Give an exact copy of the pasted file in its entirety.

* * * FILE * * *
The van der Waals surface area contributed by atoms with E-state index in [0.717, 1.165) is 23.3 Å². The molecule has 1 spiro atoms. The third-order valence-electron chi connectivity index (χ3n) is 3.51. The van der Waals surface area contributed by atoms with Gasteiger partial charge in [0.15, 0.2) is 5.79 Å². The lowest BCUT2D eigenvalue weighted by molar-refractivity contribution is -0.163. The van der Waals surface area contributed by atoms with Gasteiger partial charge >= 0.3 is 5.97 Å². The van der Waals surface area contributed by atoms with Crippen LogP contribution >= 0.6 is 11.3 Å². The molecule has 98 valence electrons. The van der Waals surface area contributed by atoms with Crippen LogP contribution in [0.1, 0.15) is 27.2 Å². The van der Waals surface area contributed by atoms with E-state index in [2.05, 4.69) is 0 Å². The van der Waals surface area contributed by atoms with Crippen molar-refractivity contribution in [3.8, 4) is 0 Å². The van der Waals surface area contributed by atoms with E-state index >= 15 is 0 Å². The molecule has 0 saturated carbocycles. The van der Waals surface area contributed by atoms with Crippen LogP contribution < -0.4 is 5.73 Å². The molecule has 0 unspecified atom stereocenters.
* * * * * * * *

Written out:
The van der Waals surface area contributed by atoms with E-state index in [0.717, 1.165) is 23.3 Å². The molecule has 1 spiro atoms. The third-order valence-electron chi connectivity index (χ3n) is 3.51. The van der Waals surface area contributed by atoms with Gasteiger partial charge in [0.15, 0.2) is 5.79 Å². The lowest BCUT2D eigenvalue weighted by molar-refractivity contribution is -0.163. The van der Waals surface area contributed by atoms with Gasteiger partial charge >= 0.3 is 5.97 Å². The van der Waals surface area contributed by atoms with Crippen LogP contribution >= 0.6 is 11.3 Å². The molecule has 98 valence electrons. The van der Waals surface area contributed by atoms with Crippen LogP contribution in [0.1, 0.15) is 27.2 Å². The van der Waals surface area contributed by atoms with E-state index in [2.05, 4.69) is 0 Å². The van der Waals surface area contributed by atoms with Crippen molar-refractivity contribution in [3.8, 4) is 0 Å². The van der Waals surface area contributed by atoms with E-state index >= 15 is 0 Å². The molecule has 0 saturated carbocycles. The van der Waals surface area contributed by atoms with Crippen LogP contribution < -0.4 is 5.73 Å². The molecule has 0 unspecified atom stereocenters.